The Collaborative Paradox

Discover the importance of working together with your divorcing couple when you opt for Collaborative Divorce, and the process you will go through.

By Deborah Hecker, Ph.D.
Updated: August 29, 2014
The Collaborative Divorce model requires a commitment on the part of the divorcing couple to work together honestly and with integrity. This article will explore how, within the framework of the collaborative model, divorcing couples must work together in order to live apart.
Collaborative Family Law

As a team, the primary tasks of the divorcing couple are to resolve shared problems involving custody and parenting, child support and alimony, marital property, and other practical matters. As individuals, each member of the divorcing couple has a responsibility to build a separate identity as a non-married person.

How can pain, disenchantment, and alienation -- all normal feelings resulting from divorce -- be reconciled with understanding and respecting each others' needs? Is it possible for these seemingly paradoxical tasks to be integrated? To accomplish this and to attain a "successful divorce", there are two parallel tasks to complete -- reinventing oneself as asingle person ("I") and maintaining a form of partnership ("we") to create long-term solutions. This article presents effective techniques for resolving these seemingly contradictory goals. 

The Collaborative Model

 Collaborative practice offers tremendous benefits for divorcing couples. A core element of the collaborative model is the goal of creating solutions that take into account the highest priorities of both parties and their children. Identifying shared goals and legitimate interests (i.e. needs, concerns, values, and objectives) of both parties, and finding resolutions that will meet the interests of all involved, is a hallmark of the collaborative practice approach.

In traditional litigation-based models of family law, the emotional turmoil couples experience during the separation process is frequently exacerbated by the adversarial nature of the court process. This exacerbation increases the distress and mistrust between the separating couple, breaks down their ability to communicate effectively with one another, and destroys any residual trust the couple may have had. Consequently, it becomes more difficult for the parties to resolve issues. The collaborative model provides divorcing couples with the support and guidance needed to move through the process in a more amicable manner.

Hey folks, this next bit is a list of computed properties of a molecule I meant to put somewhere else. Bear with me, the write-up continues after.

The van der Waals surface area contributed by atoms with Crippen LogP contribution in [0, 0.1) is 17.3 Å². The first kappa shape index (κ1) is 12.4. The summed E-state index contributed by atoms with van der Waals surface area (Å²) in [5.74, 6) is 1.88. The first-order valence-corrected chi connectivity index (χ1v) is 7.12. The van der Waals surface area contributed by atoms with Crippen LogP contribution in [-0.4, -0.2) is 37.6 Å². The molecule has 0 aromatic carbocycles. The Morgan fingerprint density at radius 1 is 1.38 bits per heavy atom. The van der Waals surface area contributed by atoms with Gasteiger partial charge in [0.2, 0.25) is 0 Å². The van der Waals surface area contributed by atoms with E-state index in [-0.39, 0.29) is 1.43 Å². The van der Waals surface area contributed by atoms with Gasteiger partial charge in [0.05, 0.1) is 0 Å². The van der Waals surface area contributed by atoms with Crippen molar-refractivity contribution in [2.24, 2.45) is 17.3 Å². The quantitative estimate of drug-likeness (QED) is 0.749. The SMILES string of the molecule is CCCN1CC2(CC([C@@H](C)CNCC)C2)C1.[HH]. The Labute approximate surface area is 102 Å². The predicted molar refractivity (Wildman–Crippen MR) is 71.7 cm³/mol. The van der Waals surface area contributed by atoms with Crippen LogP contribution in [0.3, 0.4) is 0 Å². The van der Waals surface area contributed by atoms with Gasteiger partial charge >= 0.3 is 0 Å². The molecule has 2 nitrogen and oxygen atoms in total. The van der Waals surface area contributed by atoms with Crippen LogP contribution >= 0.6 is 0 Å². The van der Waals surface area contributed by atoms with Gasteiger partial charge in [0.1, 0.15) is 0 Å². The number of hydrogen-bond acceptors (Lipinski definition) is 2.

While the collaborative process centers on a discovery of personal needs and interests, and how these can be met by each spouse, it is important to remember that conflict is inevitable for nearly all divorcing couples. Indeed, people who are seeking a divorce are experiencing higher than normal levels of conflict. Each spouse has their own version of the breakup and selectively glosses over and highlights those aspects which reinforce their perspective. The collaborative practice gives spouses the help they need to build a story that both can accept, allowing for a smoother resolution and easier transition to single life.

The Psychological Stages of Divorce

It is never easy to end a marriage, and everyone who goes through a divorce will experience an emotional transition. Often, the emotional upheaval of separation and divorce is the primary catalyst leading to a long, drawn-out legal process.

While it may appear that the erratic and emotional behavior occurring during the divorce process is random in nature, many psychologists theorize that there are specific and predictable stages that occur during the divorce process. The combined stages generally take an average of three years to complete and may occur in a specific order or may, in some cases, overlap. Spouses are often at different stages as they progress through the divorce process. The following stages may vary if the divorce is mutual.